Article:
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African Origins in Creole Food

Creole foods are amazing, but what are their origins?

We all must have heard of the term Creole. Some heard it in Beyonce’s songs, some in other places, but they are much more than just a unique term. The Creole foods originally are known to and referred to as Louisiana Creole cuisine. This type of cooking is rich, marvelous, bursting with special flavors and that is because it combines various origins and influences. For example, Creole foods have developed in a special way due to a mix of Spanish, French, Amerindian, Haitian, German and Italian and even Irish way of preparing food. However, the most prominent influence was the West African.

Creole foods are most of the time confused with Cajun foods (of course, they are quite similar, but…) for a reason – a gorgeous explosion of amazing aromas to our palate.

The gastronomy expert Roy Francis Guste Jr. of Louisiana remembers how his restaurant has kept his family in the culinary business for almost 200 years. Coming from a family of Creole origins, they have promoted and perfected the amazing restaurant “Antoine’s” over the years, starting in 1840.

The family business of this restaurant was passed down to generations, thus the uniqueness and tradition of preparing Creole foods was preserved in a most classy, traditional and respectful way. Every cuisine is special, but Creole foods bring their own importance and magic with them.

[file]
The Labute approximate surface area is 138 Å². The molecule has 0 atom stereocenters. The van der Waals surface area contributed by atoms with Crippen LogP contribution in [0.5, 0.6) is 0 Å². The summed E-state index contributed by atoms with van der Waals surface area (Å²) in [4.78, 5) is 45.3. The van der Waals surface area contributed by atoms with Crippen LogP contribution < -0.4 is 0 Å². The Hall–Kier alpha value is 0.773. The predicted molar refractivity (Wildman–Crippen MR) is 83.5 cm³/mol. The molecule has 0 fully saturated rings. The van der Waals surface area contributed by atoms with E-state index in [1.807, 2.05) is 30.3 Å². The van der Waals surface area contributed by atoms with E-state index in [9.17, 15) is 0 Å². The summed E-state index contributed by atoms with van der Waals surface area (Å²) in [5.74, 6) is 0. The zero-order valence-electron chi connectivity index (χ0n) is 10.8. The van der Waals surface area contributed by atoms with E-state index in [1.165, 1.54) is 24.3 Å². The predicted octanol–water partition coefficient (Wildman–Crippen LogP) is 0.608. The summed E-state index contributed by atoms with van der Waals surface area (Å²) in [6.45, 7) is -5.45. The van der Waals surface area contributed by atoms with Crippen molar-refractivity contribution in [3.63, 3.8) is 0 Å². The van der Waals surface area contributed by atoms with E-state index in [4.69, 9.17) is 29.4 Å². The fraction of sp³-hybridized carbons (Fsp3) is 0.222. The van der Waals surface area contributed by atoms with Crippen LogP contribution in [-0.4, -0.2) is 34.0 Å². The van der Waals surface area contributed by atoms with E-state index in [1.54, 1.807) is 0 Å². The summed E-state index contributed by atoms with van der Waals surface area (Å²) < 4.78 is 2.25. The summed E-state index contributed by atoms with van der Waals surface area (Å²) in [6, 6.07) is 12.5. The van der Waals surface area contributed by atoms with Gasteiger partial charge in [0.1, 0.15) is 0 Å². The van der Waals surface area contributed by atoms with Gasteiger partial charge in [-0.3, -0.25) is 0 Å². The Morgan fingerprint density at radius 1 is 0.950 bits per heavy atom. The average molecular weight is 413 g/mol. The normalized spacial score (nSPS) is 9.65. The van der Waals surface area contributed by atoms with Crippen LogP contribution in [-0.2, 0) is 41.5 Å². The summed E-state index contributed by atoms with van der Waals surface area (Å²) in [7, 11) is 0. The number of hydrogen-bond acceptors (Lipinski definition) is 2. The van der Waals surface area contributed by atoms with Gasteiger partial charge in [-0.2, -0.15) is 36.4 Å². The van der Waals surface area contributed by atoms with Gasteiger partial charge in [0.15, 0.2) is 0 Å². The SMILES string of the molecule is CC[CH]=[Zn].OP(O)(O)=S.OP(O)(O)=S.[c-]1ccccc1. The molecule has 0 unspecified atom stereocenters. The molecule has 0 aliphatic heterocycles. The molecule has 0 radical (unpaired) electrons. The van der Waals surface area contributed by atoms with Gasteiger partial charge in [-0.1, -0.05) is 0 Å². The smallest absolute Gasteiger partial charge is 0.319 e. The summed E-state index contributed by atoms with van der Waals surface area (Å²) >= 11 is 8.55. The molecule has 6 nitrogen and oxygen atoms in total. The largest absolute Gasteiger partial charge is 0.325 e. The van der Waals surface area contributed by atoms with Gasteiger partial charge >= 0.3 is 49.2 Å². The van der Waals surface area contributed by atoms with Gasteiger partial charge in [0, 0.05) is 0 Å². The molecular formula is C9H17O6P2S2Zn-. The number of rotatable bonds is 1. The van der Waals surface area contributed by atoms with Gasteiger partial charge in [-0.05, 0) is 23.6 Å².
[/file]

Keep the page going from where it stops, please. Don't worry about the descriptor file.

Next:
What does ‘Creole’ represent?

The Creoles are people of an ethnic group called ‘Creoles’, term coined through ‘creolisation, cultural, racial and linguistic mixing of the emigrants of Europe during the colonial era. You may wonder, where is Africa mentioned here? Well, a big part of the Creoles were major ethnic groups in Africa (Cape Verde and Equatorial Guinea) consisted of mostly Portuguese and African people during the mentioned era.

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Creole delights with African heritage

The famous Gumbo kicks off the best of the best here. A dish that is steamy and alluring and mixes origins of Caribbean and Africa as well. A perfect blend of the healthy, super-food okra that is simmered with no rushing, surrounded with mouthwatering thick gravy containing butter, flour and oil for its creaminess. To make it richer, there is a mix of various meat kinds, chopped celery and onions and of course, the bell peppers that are a must in Creole foods. The base for this dish is plain rice and this dish can even combine seafood like oysters, crawfish or crabmeat as well.

creole food jambalaya

Does Jambalaya sound familiar? Of course. But, you probably never knew this is Creole food by origin. This is the famous dish of tasty veggies, a sausage and mix of a few seafood types. It coms with a delicious long-grained rice and savory, warm stock – all made in one pot. You can even choose from Jambalaya with alligator meat, chicken, shrimp, turkey and all else. Much like Spanish ‘paella’ – mix of tastes in one single pot.

For those lovers of spices, it is time for Andouille! A pork meat that is heavily smoked and spices are tossed without limitations, making it a gourmet dish. The seasoning includes salt, black pepper (cracked), a bit of garlic for a nice aroma refreshment. The best thing? This is smoked on top of pecan wood piece and a sugar cane for many hours! This amazing meal is served with rice and chewy red beans.